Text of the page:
Shell cutters at work, cutting and polishing 4937b
Medium: Photographic print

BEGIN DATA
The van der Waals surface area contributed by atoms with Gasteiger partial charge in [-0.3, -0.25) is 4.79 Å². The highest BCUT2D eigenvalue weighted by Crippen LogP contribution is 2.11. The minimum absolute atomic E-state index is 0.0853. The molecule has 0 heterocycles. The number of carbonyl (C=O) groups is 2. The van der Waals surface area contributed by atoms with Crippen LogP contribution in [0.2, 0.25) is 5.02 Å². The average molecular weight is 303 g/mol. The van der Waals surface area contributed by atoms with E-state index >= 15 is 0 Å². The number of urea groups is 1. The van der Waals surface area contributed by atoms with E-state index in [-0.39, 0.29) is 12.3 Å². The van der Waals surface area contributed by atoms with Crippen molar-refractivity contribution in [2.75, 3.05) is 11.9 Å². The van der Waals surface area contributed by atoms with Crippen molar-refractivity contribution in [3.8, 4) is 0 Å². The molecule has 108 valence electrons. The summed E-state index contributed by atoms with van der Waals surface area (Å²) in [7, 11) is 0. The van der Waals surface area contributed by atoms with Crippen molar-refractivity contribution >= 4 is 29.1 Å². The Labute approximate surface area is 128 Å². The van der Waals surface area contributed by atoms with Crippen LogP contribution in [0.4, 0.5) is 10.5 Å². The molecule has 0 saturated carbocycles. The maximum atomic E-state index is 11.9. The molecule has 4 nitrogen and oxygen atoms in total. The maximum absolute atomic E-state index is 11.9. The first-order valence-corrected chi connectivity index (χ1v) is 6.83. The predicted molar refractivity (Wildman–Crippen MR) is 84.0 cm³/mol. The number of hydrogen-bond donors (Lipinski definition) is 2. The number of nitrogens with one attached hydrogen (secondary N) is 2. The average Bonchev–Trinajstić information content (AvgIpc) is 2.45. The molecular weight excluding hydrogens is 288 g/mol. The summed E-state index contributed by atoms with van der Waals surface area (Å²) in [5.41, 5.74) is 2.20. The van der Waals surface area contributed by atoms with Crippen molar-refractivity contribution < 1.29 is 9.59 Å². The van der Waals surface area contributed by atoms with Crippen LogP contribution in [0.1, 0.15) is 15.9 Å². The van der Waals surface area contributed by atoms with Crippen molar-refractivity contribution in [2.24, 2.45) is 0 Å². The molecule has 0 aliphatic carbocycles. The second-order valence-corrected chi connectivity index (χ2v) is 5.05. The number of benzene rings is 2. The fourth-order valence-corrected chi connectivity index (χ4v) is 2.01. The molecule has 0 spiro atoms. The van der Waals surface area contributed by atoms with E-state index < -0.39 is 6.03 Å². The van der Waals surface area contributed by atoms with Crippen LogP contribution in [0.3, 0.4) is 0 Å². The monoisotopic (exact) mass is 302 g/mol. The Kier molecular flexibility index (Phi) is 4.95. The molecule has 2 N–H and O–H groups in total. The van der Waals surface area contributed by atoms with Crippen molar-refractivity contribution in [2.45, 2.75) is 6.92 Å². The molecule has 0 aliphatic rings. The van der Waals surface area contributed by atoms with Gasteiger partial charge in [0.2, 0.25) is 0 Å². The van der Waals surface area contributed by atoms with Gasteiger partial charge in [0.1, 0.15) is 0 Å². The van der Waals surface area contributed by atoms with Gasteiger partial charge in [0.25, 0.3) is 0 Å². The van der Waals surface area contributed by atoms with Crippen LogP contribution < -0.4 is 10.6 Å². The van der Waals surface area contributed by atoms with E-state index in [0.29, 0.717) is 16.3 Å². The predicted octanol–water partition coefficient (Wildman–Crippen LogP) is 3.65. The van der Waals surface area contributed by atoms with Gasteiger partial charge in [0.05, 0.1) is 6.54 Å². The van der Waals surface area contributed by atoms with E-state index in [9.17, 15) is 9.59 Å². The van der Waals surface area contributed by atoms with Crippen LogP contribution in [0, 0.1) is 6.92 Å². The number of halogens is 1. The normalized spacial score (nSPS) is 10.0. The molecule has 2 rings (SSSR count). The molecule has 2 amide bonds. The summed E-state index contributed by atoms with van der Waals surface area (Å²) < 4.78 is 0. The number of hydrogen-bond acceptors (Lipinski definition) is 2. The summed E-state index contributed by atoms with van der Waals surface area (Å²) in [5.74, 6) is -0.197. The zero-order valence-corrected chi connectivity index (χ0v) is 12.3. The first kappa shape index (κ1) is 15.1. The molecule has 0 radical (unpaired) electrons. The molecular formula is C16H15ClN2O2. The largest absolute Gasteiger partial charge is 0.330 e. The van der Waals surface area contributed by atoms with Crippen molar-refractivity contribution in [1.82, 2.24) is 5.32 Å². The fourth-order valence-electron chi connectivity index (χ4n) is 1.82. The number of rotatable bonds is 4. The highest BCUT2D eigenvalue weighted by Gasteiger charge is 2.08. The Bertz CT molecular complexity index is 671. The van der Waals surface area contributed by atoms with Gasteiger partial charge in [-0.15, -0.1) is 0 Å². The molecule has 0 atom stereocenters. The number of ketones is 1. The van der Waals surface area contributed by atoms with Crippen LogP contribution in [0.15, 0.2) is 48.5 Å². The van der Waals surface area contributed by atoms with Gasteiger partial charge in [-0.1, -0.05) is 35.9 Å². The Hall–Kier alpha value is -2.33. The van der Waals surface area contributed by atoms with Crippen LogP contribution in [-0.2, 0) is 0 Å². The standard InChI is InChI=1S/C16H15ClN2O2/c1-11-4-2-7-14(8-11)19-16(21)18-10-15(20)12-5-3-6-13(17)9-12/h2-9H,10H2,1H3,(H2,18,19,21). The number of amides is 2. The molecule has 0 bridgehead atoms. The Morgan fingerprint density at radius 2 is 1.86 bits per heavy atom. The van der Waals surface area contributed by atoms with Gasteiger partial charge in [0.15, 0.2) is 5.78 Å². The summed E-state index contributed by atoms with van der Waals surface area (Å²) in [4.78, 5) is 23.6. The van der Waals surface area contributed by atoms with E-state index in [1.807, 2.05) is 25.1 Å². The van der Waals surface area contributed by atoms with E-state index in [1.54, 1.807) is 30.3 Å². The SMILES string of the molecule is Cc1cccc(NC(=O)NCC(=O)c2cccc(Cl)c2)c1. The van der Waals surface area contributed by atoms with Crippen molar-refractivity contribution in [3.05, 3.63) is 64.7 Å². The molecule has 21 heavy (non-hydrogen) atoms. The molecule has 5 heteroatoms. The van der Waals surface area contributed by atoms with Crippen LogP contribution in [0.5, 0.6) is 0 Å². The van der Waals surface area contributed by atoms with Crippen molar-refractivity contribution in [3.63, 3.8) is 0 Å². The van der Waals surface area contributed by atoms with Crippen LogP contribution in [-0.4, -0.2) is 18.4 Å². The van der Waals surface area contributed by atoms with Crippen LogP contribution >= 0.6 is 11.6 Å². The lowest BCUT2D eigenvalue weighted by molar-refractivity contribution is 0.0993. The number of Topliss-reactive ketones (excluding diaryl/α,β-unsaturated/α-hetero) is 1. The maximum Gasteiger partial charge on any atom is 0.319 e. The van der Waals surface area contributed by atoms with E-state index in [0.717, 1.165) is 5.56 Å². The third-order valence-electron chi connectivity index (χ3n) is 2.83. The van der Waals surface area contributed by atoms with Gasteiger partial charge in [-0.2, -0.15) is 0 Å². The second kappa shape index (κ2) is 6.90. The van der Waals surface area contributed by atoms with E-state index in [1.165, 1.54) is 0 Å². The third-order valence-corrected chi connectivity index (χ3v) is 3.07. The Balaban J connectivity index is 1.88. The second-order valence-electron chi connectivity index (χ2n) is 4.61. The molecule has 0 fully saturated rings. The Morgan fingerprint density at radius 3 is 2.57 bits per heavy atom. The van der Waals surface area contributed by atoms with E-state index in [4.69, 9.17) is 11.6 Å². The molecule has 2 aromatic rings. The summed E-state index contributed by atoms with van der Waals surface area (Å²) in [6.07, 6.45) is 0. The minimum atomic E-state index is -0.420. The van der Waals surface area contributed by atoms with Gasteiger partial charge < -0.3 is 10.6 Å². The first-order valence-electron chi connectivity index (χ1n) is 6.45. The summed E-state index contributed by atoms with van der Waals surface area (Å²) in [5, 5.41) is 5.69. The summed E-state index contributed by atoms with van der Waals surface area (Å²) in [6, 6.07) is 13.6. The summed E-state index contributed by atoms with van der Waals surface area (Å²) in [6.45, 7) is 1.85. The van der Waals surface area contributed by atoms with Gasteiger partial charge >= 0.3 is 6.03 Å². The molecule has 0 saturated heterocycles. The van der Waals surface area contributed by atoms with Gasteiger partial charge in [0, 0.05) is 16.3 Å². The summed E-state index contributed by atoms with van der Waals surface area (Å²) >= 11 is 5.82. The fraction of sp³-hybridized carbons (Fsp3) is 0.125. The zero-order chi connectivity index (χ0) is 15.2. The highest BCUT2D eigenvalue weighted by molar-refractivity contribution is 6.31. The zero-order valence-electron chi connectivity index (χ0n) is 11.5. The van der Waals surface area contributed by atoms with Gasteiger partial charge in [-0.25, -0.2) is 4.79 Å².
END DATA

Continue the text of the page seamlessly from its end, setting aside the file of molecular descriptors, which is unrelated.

Photograph of shell cutters at work in India, taken by an unknown photographer in c. 1873, from the Archaeological Survey of India Collections. This image of men at work cutting and polishing shells was probably shown at an international exhibition. In parts of India women wear shell bracelets as auspicious marriage symbols. Information regarding their manufacture, which accompanied an exhibit of shell bracelets made in Dacca, Bangladesh, is described in John Forbes Watson's Vienna Universal Exhibition catalogue of 1873: "The 'chank' shells which are sliced into rings to form these bracelets are obtained from the west and north-west coasts of Ceylon...The shells are known by the scientific name Turbinella rapa...There is considerable variety in the pattern of these 'sanka' bracelets, from the rude broad flat ring to the thin delicate armulet, rounded, or with notched or beaded edges, carved with tigers' heads, enriched with ornamental incising, and illuminated by touches of tinsel, lac-colour, gilding, &c. A large series was sent to Kensington last year accompanied by specimens of the shells both before and during the process of manufacture, together with the tools used, and photographs showing the men at work."